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GYN Innovations - The Skinny on Exercise During Pregnancy
Innovations in Gynecology Winter 2013
The Skinny on Exercise During Pregnancy
Date: January 1, 2013
Andrew Satin and Linda Szymanski offer individualized regimens in which they calculate safe levels for heart rate, blood pressure and exertion. “Pregnancy is a great time for behavior modification,” says Satin. “Mothers want the best for their babies.”
It might seem counterintuitive, but regular, moderate exercise during pregnancy—and even vigorous exercise for some women—is not only safe, but beneficial to the mother and fetus. So says Andrew Satin, director of obstetrics and gynecology at Johns Hopkins Bayview Medical Center. The number of women entering pregnancy used to vigorous workouts is growing. Some are elite athletes. For these women, one-size-fits-all advice doesn’t cut it. And some overweight pregnant women are trying to incorporate more exercise to improve their health and that of the fetus. All these women want detailed answers about the effects of their regimen on the baby, which as yet, says Satin, are scarce.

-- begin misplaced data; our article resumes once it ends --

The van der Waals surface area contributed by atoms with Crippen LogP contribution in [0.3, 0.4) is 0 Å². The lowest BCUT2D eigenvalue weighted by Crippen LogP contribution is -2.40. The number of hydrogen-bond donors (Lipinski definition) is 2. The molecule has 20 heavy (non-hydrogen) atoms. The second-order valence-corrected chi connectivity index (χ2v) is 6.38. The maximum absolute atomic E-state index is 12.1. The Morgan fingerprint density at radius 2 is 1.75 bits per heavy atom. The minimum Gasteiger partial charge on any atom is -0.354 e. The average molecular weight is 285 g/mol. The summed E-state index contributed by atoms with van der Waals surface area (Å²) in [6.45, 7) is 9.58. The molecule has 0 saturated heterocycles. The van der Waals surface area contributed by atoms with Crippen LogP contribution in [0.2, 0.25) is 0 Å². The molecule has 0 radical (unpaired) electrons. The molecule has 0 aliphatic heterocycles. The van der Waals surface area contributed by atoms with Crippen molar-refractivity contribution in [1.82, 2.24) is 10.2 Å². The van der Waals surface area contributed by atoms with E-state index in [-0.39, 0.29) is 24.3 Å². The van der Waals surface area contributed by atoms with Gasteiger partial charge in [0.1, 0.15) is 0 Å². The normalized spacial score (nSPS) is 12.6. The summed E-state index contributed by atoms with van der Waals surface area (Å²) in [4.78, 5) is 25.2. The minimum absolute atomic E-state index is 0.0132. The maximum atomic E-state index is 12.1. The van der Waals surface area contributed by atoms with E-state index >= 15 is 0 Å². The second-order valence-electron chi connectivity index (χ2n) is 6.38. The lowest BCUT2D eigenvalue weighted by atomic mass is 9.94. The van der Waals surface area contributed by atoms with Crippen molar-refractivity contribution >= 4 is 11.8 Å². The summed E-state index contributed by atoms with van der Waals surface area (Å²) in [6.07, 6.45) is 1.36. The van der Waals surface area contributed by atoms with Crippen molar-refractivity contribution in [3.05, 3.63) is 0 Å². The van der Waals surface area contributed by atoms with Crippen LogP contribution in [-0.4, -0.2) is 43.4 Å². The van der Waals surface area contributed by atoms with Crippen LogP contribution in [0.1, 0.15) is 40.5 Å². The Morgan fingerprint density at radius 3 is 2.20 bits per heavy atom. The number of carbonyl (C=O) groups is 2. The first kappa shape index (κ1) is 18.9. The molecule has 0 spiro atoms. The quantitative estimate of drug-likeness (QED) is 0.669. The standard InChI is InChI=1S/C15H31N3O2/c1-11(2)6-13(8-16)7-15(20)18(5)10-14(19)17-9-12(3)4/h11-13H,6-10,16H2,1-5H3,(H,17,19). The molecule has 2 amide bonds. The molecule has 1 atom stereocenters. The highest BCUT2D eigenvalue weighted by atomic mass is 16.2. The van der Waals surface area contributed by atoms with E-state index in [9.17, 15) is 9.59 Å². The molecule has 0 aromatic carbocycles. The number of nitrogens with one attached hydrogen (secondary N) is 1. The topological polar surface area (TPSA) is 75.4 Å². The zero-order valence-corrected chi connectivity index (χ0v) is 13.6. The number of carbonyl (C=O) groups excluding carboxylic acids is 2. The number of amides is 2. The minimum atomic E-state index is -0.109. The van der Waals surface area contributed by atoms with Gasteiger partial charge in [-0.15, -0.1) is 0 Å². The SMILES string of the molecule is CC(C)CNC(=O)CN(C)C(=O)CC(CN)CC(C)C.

But he and his colleague Linda Szymanski, a maternal-fetal medicine physician with a Ph.D. in exercise physiology, are doing their part to change that. Recently they published two articles on their research to evaluate fetal responses to strenuous exercise in 45 physically active and inactive women during their third trimester. The results showed that even inactive healthy women can exercise moderately, and athletes may continue vigorous exercise safely. All the mothers delivered without complications.
Now she and Satin are enrolling pregnant women, including those with chronic hypertension, in a clinical trial. The studies require the women to undergo peak and moderate exercise tests on a treadmill, while Szymanski measures how different intensity levels affect the fetus. Ultrasound exams immediately follow the women’s exercise. “The difference between our studies and existing studies, “says Szymanski, “is that we are differentiating between fit women and women who do not exercise. We’re also looking at fetal response to exercise in a practical way—that is, walking on a treadmill at the intensity and duration currently recommended by public health experts.”
It’s generally agreed that absent known contraindications, exercise reduces common discomforts and helps prevent gestational diabetes and possibly preeclampsia. The Department of Health and Human Services, for example, recommends two and a half hours of moderate aerobic exercise per week. Common sense should also prevail: Pregnancy isn’t the time to take up activities like kickboxing or skiing, where the abdomen can get hit. Still, says Szymanski, guidelines are vague, and few studies have evaluated the fetal response to exercise.
Although the pair’s initial results boost the case for workouts, Satin says, “we still advise women to talk first with their physicians to make sure obstetric conditions won’t compromise their health or that of the fetus.”